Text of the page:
Love Is in the Air as Wisconsin’s Gay Marriage Ban is Overturned

After Wisconsin federal court judge Barbara Crabb struck down the state's gay marriage ban as unconstitutional late on Friday, gay and lesbian couples dug out their birth certificates, called their friends and rushed down to the courthouse in Madison and Milwaukee to take their vows.

At the City-County building in downtown Madison, Renee Currie and Shari Roll were the first couple to get married, but they were soon joined by scores of other couples. Dane County Clerk Scott McDonell announced that his office would be open until 9 p.m. and a team of judges, including one of the first woman judges to run for office as an out lesbian Shelley Gaylord, lined the steps to welcome couples and answer questions.

McDonell read the ruling and started issuing licenses at 5:30 p.m. His staff jumped into action to make the process as clear and as smooth as possible to elated couples arriving at the City-County building. Margo Kealey and Sarah Newport have been a couple for over 30 years. They met as many in Madison do, at the university in the 1970s where Margo was studying women’s studies and Sarah was at the School of Social Work. When they arrived at the courthouse they were a little short of funds, but volunteers pitched in the necessary extra cash for the license.

They were married on the steps by Gaylord who announced with solemnity “this is the first day in the history of this state that I can say ‘by the power invested in me by the State of Wisconsin, I pronounce you lawfully wedded spouses.’” In the background on the wall of the black marble building was a quote from longtime federal judge James Doyle, "How do I chose to live? I chose freedom."

When asked what the day meant to her, Sarah said “It means that Margo and are officially and legally what we feel like we have been for over 30 years. We are citizen's of this state and we pay our taxes and we are law abiding. This means that citizenship is real and applies to us personally, individually and together as a couple.”

By the time Sarah and Margo got their license, a festive crowd had developed on the steps of the City-County building. Soon children with flowers would arrive, Daithi Wolfe would bring his fiddle to take requests, and three police officers would appear with wedding cake. The festive air was punctuated by passersby tooting out “this is what democracy looks like” on their car horns. In an hour, 49 couples were married. When some arrived without the proper fee, volunteers like Scott Foval of People for the American Way stepped in with cash.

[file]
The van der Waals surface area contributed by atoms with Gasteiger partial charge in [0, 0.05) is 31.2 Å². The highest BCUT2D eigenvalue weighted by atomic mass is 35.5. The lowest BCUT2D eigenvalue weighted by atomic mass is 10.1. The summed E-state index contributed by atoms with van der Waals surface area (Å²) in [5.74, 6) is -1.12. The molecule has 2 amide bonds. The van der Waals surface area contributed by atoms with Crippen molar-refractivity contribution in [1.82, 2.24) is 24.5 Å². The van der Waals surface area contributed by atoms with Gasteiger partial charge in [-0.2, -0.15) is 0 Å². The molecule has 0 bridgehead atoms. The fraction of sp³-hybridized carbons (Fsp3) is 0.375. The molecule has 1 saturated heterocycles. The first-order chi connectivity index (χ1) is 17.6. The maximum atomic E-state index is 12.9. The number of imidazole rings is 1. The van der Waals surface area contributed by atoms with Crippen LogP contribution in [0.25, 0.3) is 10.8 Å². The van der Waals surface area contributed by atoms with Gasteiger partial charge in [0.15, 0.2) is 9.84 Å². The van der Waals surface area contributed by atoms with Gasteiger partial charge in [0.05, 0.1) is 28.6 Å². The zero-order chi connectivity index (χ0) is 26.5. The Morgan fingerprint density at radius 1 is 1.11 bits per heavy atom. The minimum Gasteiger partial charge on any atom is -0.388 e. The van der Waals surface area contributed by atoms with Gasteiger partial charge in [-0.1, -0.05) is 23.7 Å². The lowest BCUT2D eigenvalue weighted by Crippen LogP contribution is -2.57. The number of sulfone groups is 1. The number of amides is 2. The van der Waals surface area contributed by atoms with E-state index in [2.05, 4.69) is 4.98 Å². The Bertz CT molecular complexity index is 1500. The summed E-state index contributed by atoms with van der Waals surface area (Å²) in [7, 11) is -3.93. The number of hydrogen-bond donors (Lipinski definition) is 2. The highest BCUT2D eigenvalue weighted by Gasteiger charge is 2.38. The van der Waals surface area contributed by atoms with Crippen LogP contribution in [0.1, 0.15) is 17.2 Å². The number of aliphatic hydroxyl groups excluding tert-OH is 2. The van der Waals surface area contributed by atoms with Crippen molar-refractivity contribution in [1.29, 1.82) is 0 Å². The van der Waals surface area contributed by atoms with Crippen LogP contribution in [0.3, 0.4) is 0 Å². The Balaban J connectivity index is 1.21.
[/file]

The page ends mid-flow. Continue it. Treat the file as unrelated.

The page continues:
The ban was enacted as a constitutional amendment in 2006. Wisconsin Attorney General JB Van Hollen’s office called counties to warn them that the state would appeal and not to issues licenses but Milwaukee and Dane County had their own legal counsel review the ruling and moved forward. In Milwaukee County, Chris Abele the county executive formally witnessed dozens of ceremonies and a jubilant Joe Parisi, Dane County Executive, who fought for the rights of same sex couples to marry when he was county clerk back in the 1990s, was beaming as he witnessed dozens of ceremonies with his family.

This is the 20th consecutive ruling by a state or federal judge finding same-sex marriage bans unconstitutional. The Walker administration fumed and Van Hollen repeatedly appealed to Crabb to stop the marriages, but as of Saturday morning no such order had been given. 68 couples were married in Milwaukee, 61 in Madison and more marriages were planned for this weekend. On Saturday, the clerks in both cities announced that they would be open for business at 9 a.m.

Photo credits to John Nichols, whose Twitter feed is a must see.

Mary Bottari

Mary Bottari is a reporter for the Center for Media and Democracy (CMD). She helped launch CMD's award-winning ALEC Exposed investigation and is a two-time recipient of the Sidney Prize for public interest journalism from the Sidney Hillman Foundation.